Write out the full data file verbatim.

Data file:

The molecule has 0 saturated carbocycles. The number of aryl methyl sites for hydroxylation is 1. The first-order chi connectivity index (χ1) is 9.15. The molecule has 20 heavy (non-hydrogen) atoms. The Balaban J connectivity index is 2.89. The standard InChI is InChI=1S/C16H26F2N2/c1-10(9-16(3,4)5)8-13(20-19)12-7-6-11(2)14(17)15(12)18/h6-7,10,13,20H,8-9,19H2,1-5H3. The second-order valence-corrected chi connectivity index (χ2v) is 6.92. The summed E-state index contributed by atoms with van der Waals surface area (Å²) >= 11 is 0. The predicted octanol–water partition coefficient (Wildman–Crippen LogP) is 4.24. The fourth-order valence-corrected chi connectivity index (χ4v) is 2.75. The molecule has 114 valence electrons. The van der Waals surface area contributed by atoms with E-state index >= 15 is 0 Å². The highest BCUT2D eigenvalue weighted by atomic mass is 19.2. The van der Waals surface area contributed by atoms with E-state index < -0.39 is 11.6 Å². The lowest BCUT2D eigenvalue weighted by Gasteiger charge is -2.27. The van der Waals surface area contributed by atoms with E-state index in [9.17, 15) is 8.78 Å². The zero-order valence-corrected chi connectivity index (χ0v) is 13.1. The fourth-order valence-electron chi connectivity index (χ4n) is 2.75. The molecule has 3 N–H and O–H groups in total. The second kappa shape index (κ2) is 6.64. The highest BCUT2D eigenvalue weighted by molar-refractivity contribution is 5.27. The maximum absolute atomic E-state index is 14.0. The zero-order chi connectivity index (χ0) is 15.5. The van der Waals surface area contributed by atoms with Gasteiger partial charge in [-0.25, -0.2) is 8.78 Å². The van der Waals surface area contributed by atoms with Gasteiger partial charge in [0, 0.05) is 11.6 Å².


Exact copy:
The molecule has 0 saturated carbocycles. The number of aryl methyl sites for hydroxylation is 1. The first-order chi connectivity index (χ1) is 9.15. The molecule has 20 heavy (non-hydrogen) atoms. The Balaban J connectivity index is 2.89. The standard InChI is InChI=1S/C16H26F2N2/c1-10(9-16(3,4)5)8-13(20-19)12-7-6-11(2)14(17)15(12)18/h6-7,10,13,20H,8-9,19H2,1-5H3. The second-order valence-corrected chi connectivity index (χ2v) is 6.92. The summed E-state index contributed by atoms with van der Waals surface area (Å²) >= 11 is 0. The predicted octanol–water partition coefficient (Wildman–Crippen LogP) is 4.24. The fourth-order valence-corrected chi connectivity index (χ4v) is 2.75. The molecule has 114 valence electrons. The van der Waals surface area contributed by atoms with E-state index >= 15 is 0 Å². The highest BCUT2D eigenvalue weighted by atomic mass is 19.2. The van der Waals surface area contributed by atoms with E-state index < -0.39 is 11.6 Å². The lowest BCUT2D eigenvalue weighted by Gasteiger charge is -2.27. The van der Waals surface area contributed by atoms with E-state index in [9.17, 15) is 8.78 Å². The zero-order valence-corrected chi connectivity index (χ0v) is 13.1. The fourth-order valence-electron chi connectivity index (χ4n) is 2.75. The molecule has 3 N–H and O–H groups in total. The second kappa shape index (κ2) is 6.64. The highest BCUT2D eigenvalue weighted by molar-refractivity contribution is 5.27. The maximum absolute atomic E-state index is 14.0. The zero-order chi connectivity index (χ0) is 15.5. The van der Waals surface area contributed by atoms with Gasteiger partial charge in [-0.25, -0.2) is 8.78 Å². The van der Waals surface area contributed by atoms with Gasteiger partial charge in [0, 0.05) is 11.6 Å².